The most common defence reaction of the victims was to go away in 21 % (n69). The next was, ignoring and later reporting the situation to an adult. These practices were successful in 51 % and led to mitigation or elimination of bullying-related symptoms. Bio-psycho-social responses to the aggression of individuals have been experienced by the interviewees differently. Most often, the unsuitable behaviour of others caused feelings of anger and sorrow, then nausea, and a lack of appetite. 10% of respondents (n=87) started taking large quantities of drugs and medicaments with ongoing bullying. Addictive substances were used occasionally to solve the situation by 21 % of respondents and medicaments were used by 18 %.

When dealing with the term bullying itself, 95 % of respondents know what the concept of bullying is, and 103 of the asked respondents (39 %) definitely consider it a social problem. Very interesting information is that individuals who have never been bullied do not consider this risk phenomenon a social problem. They most commonly understand bullying as a provocation, mockery and lying (25 %), expressions realised in cyberspace (23 %) and exclusion from the group (20 %). And one of the most common reasons is to have power over people or differences between people. Money or TV, PC, and PC Games are considered the minimal cause of bullying.

The success of bullying solving by schools is mostly rated by the average, and that is in 31 % of respondents (82). In general, however, the situation associated with solving this risk behaviour at school is evaluated positively. As a prevention that could lead to alleviation or elimination of bullying, respondents consider important to punish aggressors, to teach the neighbourhood to help individuals who have become victims of bullying and to create opportunities for common discovery of people with and without disabilities.

The evaluation of the data is divided into four areas, which are based on the individual parts of the questionnaires, which consisted of 21 questions. These questions were directed to sociodemographic data, bullying experience, victim vs. aggressor, bullying reaction.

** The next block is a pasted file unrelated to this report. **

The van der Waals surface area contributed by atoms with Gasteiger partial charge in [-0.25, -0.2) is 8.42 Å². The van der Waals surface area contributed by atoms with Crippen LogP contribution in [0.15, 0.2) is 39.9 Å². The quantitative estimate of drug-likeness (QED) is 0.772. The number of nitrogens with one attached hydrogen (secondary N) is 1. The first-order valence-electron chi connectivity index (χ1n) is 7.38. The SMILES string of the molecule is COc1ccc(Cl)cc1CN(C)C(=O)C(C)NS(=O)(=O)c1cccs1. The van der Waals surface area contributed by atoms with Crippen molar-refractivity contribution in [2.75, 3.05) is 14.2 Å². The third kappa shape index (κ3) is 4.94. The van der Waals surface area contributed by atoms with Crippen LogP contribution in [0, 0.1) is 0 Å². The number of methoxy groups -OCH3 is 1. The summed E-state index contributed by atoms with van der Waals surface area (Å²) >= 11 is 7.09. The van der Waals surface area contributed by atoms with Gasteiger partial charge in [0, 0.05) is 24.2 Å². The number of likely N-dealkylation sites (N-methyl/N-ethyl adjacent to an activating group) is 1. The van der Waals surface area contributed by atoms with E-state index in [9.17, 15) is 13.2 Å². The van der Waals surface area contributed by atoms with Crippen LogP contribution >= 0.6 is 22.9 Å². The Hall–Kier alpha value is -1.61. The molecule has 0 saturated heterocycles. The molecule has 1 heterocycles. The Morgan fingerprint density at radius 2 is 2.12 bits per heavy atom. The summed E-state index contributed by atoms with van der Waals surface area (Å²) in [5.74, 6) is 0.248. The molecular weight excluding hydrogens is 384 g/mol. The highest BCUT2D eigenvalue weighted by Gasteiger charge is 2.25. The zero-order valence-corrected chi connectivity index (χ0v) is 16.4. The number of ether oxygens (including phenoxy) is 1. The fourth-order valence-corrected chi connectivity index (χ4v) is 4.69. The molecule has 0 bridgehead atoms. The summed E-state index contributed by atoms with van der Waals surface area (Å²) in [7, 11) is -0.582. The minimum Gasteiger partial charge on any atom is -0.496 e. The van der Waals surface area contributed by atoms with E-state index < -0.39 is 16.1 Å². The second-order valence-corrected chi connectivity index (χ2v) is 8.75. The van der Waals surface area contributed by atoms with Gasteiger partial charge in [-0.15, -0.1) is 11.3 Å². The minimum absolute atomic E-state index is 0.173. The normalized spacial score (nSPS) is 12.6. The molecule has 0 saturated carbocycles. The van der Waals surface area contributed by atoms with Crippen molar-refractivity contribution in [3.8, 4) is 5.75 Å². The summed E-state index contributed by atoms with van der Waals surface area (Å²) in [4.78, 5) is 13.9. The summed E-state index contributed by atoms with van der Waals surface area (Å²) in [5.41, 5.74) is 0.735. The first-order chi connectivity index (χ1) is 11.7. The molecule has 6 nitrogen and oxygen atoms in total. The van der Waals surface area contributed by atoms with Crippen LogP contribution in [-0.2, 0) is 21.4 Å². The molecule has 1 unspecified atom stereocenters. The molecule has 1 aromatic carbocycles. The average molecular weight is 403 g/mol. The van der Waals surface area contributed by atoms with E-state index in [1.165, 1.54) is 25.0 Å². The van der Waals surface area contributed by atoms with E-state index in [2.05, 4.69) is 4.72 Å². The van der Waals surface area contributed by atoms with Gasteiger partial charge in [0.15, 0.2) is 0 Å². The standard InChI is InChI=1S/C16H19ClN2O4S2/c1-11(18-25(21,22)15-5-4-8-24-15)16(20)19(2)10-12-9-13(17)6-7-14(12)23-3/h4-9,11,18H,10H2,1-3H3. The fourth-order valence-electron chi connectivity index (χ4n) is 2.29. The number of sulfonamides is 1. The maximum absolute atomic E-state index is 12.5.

Chart 1: Gender representation of the research sample.

The survey sample consisted of 267 respondents (N = 267). Of these, 60 % (161) women/girls and 40 % (106) men/boys. Respondents aged 14-19 represented a large proportion of the research, that is 78 % (207), respondents aged 20 and over were 22 % (60). Graph 3 shows the percentages of nationalities that participated in the research in individual countries. One respondent from Macedonia participated within the Czech Republic and 2 individuals from Poland participated in Italy.

Chart no. 3 Percentage distribution of nationalities

Of the total number of 267 respondents, 41 from interviewed (N = 41), that makes 15 %, are disabled or disadvantaged. In terms of types of individual disabilities, there were mostly represented: visual impairment (29 %), then ADHD and physical disabilities (both 20 %), (18 %), Down’s syndrome (12 %) and a minimal number of mental disorders and autism spectrum disorders. Twelve percent of respondents said they had a different type of disability or disadvantage.

A total of 254 respondents (N = 267) know what the term bullying is. Only 5% of respondents did not know what this term means. This ignorance was associated with the age group of 14-19 years. Most often, respondents (N = 267) considered bullying to be a provocation, mockery and lying (25 %), then ridicule and abusive language realised in cyber space (23 %), group exclusion (20 %).

Chart no. 6 What behaviour can be considered bullying

A total of 103 respondents – 39 % (N = 267) definitely agree that bullying is a social problem. 14 % of the respondents (38) strongly disagree or disagree. In the majority of cases, the negative response was from individuals that did not experience bullying themselves (they have never become victims of bullying). The most common reasons for bullying are to have power over people (19 %) or differences between people (20 %) (Chart no. 8).

Domain “Victim and aggressor”

We can see on charts 9-12 to what extent respondents have met with bullying in their lives, either with others or with themselves. A total of 55 % (147) of respondents know someone who was bullied. When dealing with the differences between countries, the largest representation in the answer “yes, I know someone who was bullied” is from the Czech Republic. At least is Romania, but Romania had a small sample. The bullying itself experienced 33 % of respondents, that is 87 interviewed persons. When compared with the individual countries, most of the individuals who have been victims of bullying can be found within the Czech Republic and that is in 38 %.

Chart no. 12 Differences between states “Have I ever been bullied”

If questioned respondents were victims of bullying, attacks occurred most often in the classroom  (23 %), in the school yard/playground and then in cyberspace – through social networks such as Facebook, Skype, WhatsApp and others (17 %). In these attacks, there were mostly 2-3 aggressors in 51 % (44), a higher number of attackers appeared very little. But one aggressor was in 33 % (29). Regarding the identity of the aggressors, the most common bullies were the classmates (44 % – n38) and older classmates (28 % – n 24). The most frequent manifestations in a week and a month between individual countries appeared slander and talking about ugly things about the victim (20 %), then beating (13 %). Very common responses were slander and provocation through social networks or SMS (12 %).